2. Exactly; nicely; accurately. They remain just of the same opinion.

'Tis with our judgments as our watches; Go just alike, yet each believes his own.

3. Merely; barely; exactly.

--And having just enough, not covet more.

4. Narrowly. He just escaped without injury.

JUST, noun A mock encounter on horseback; a combat for sport or for exercise, in which the combatants pushed with lances and swords, man to man, in mock fight; a tilt; one of the exercises at tournaments.

JUST, verb intransitive

1. To engage in mock fight on horseback.

2. To push; to drive; to justle.

Easton's Bible Dictionary

Is rendering to every one that which is his due. It has been distinguished from equity in this respect, that while justice means merely the doing what positive law demands, equity means the doing of what is fair and right in every separate case.

Naves Topical Index

Webster's 1828 Dictionary

JUST'ICE, noun [Latin justitia, from justus, just.]

1. The virtue which consists in giving to every one what is his due; practical conformity to the laws and to principles of rectitude in the dealings of men with each other; honesty; integrity in commerce or mutual intercourse. justice is distributive or commutative. Distributive justice belongs to magistrates or rulers, and consists in distributing to every man that right or equity which the laws and the principles of equity require; or in deciding controversies according to the laws and to principles of equity. Commutative justice consists in fair dealing in trade and mutual intercourse between man and man.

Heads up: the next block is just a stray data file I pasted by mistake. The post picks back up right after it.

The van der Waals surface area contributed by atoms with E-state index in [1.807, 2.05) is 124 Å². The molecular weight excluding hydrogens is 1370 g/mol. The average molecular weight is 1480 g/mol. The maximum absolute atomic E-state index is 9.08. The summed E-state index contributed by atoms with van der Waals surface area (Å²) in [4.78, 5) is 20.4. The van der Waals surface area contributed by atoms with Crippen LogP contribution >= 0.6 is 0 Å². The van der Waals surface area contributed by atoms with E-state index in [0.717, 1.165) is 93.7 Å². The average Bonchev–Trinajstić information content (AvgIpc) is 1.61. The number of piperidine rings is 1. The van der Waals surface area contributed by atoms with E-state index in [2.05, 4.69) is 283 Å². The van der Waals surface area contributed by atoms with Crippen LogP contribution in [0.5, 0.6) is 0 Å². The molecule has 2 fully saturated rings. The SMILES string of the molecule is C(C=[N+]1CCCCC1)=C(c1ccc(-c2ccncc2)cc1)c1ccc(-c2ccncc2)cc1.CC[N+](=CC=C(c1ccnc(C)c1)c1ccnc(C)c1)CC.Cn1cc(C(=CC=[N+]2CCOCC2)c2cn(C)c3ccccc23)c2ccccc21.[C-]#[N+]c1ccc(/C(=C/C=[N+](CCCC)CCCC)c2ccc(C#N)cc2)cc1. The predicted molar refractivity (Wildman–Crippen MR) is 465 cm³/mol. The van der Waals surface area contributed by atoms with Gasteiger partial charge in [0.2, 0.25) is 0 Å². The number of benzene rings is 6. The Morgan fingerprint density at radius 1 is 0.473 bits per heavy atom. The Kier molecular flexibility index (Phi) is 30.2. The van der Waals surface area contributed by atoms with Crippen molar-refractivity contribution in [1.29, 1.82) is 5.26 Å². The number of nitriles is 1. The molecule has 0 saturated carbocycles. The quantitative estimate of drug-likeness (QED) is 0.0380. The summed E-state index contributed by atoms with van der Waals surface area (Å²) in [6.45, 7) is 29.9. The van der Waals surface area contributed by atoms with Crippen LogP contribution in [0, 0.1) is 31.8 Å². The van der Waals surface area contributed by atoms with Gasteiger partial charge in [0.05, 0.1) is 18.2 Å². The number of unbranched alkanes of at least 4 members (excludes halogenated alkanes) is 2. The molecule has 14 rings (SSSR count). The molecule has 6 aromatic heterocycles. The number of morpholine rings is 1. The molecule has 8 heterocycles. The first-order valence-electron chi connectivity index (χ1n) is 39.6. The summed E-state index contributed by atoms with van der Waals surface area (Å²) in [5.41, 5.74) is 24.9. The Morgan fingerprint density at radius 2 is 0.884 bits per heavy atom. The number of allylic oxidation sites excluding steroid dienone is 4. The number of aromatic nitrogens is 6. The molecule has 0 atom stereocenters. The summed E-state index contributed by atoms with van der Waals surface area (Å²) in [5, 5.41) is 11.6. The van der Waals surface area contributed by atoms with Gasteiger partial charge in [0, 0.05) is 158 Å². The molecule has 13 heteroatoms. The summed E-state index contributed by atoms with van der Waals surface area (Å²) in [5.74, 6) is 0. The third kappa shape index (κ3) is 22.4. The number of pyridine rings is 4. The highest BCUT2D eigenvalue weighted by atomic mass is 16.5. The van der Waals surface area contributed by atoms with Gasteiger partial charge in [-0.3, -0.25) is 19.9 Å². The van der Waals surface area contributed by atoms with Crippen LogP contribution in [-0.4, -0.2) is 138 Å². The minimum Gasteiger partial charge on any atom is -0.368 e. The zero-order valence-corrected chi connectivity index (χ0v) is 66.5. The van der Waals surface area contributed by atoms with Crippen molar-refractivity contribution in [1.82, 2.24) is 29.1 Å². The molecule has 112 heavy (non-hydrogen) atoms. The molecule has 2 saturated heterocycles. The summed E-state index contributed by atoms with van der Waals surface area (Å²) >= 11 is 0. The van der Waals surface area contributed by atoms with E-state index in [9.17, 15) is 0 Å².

2. Impartiality; equal distribution of right in expressing opinions; fair representation of facts respecting merit or demerit. In criticisms, narrations, history or discourse, it is a duty to do justice to every man, whether friend or foe.

3. Equity; agreeableness to right; as, he proved the justice of his claim. This should, in strictness, be justness.

4. Vindictive retribution; merited punishment. Sooner or later, justice overtakes the criminal.

5. Right; application of equity. His arm will do him justice

6. [Low Latin justiciarius.] A person commissioned to hold courts, or to try and decide controversies and administer justice to individuals; as the Chief justice of the king's bench, or of the common pleas, in England; the Chief justice of the supreme court in the United States, etc. and justices of the peace.